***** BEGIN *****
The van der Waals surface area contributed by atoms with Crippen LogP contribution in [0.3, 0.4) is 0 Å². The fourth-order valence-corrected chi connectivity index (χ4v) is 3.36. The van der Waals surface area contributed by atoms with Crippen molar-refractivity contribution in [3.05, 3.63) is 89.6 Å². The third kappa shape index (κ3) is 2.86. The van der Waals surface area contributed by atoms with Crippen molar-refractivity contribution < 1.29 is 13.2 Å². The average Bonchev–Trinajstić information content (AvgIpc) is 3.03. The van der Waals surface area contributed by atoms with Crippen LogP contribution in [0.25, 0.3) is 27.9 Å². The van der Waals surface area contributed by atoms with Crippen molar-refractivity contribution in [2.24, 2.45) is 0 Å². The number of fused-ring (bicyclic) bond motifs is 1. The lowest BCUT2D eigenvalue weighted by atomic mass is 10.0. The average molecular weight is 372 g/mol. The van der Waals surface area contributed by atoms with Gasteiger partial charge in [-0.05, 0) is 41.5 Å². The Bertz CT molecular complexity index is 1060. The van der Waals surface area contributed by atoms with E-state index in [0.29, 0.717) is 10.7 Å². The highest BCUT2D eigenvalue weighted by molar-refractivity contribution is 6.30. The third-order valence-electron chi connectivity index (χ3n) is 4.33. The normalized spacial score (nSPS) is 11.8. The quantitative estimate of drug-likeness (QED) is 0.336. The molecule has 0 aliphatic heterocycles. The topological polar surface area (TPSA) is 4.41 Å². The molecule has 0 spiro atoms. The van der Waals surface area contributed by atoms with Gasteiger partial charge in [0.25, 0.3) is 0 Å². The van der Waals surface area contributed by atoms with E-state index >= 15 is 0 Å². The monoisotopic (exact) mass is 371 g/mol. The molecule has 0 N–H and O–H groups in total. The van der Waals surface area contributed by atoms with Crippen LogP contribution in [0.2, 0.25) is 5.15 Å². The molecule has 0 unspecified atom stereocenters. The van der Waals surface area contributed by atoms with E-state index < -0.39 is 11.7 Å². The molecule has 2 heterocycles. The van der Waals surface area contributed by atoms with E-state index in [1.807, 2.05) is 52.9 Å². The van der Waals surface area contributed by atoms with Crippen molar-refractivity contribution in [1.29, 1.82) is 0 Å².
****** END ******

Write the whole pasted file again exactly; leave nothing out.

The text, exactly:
The van der Waals surface area contributed by atoms with Crippen LogP contribution in [0.3, 0.4) is 0 Å². The fourth-order valence-corrected chi connectivity index (χ4v) is 3.36. The van der Waals surface area contributed by atoms with Crippen molar-refractivity contribution in [3.05, 3.63) is 89.6 Å². The third kappa shape index (κ3) is 2.86. The van der Waals surface area contributed by atoms with Crippen molar-refractivity contribution < 1.29 is 13.2 Å². The average Bonchev–Trinajstić information content (AvgIpc) is 3.03. The van der Waals surface area contributed by atoms with Crippen LogP contribution in [0.25, 0.3) is 27.9 Å². The van der Waals surface area contributed by atoms with Crippen molar-refractivity contribution in [2.24, 2.45) is 0 Å². The number of fused-ring (bicyclic) bond motifs is 1. The lowest BCUT2D eigenvalue weighted by atomic mass is 10.0. The average molecular weight is 372 g/mol. The van der Waals surface area contributed by atoms with Gasteiger partial charge in [-0.05, 0) is 41.5 Å². The Bertz CT molecular complexity index is 1060. The van der Waals surface area contributed by atoms with E-state index in [0.29, 0.717) is 10.7 Å². The highest BCUT2D eigenvalue weighted by molar-refractivity contribution is 6.30. The third-order valence-electron chi connectivity index (χ3n) is 4.33. The normalized spacial score (nSPS) is 11.8. The quantitative estimate of drug-likeness (QED) is 0.336. The molecule has 0 aliphatic heterocycles. The topological polar surface area (TPSA) is 4.41 Å². The molecule has 0 spiro atoms. The van der Waals surface area contributed by atoms with Gasteiger partial charge in [0.25, 0.3) is 0 Å². The van der Waals surface area contributed by atoms with E-state index >= 15 is 0 Å². The monoisotopic (exact) mass is 371 g/mol. The molecule has 0 N–H and O–H groups in total. The van der Waals surface area contributed by atoms with Crippen LogP contribution in [0.2, 0.25) is 5.15 Å². The molecule has 0 unspecified atom stereocenters. The van der Waals surface area contributed by atoms with E-state index < -0.39 is 11.7 Å². The molecule has 2 heterocycles. The van der Waals surface area contributed by atoms with E-state index in [1.807, 2.05) is 52.9 Å². The van der Waals surface area contributed by atoms with Crippen molar-refractivity contribution in [1.29, 1.82) is 0 Å².